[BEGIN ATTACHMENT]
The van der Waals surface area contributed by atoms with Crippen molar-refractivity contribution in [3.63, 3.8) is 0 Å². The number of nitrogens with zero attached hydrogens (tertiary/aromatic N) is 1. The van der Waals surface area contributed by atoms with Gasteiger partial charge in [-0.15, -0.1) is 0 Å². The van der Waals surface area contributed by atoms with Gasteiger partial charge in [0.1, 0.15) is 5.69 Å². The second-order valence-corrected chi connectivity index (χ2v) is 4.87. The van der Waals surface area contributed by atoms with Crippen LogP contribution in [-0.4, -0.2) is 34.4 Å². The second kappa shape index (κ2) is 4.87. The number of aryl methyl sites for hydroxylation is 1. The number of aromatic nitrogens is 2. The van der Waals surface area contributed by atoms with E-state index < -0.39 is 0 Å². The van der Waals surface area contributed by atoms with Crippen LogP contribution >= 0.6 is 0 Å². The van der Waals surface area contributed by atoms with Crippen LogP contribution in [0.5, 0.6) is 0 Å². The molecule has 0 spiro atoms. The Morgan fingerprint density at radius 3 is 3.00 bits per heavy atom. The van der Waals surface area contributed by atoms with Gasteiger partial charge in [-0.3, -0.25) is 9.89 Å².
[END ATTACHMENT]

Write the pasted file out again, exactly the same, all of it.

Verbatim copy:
The van der Waals surface area contributed by atoms with Crippen molar-refractivity contribution in [3.63, 3.8) is 0 Å². The number of nitrogens with zero attached hydrogens (tertiary/aromatic N) is 1. The van der Waals surface area contributed by atoms with Gasteiger partial charge in [-0.15, -0.1) is 0 Å². The van der Waals surface area contributed by atoms with Gasteiger partial charge in [0.1, 0.15) is 5.69 Å². The second-order valence-corrected chi connectivity index (χ2v) is 4.87. The van der Waals surface area contributed by atoms with Crippen LogP contribution in [-0.4, -0.2) is 34.4 Å². The second kappa shape index (κ2) is 4.87. The number of aryl methyl sites for hydroxylation is 1. The number of aromatic nitrogens is 2. The van der Waals surface area contributed by atoms with E-state index < -0.39 is 0 Å². The van der Waals surface area contributed by atoms with Crippen LogP contribution >= 0.6 is 0 Å². The van der Waals surface area contributed by atoms with Crippen LogP contribution in [0.5, 0.6) is 0 Å². The molecule has 0 spiro atoms. The Morgan fingerprint density at radius 3 is 3.00 bits per heavy atom. The van der Waals surface area contributed by atoms with Gasteiger partial charge in [-0.3, -0.25) is 9.89 Å².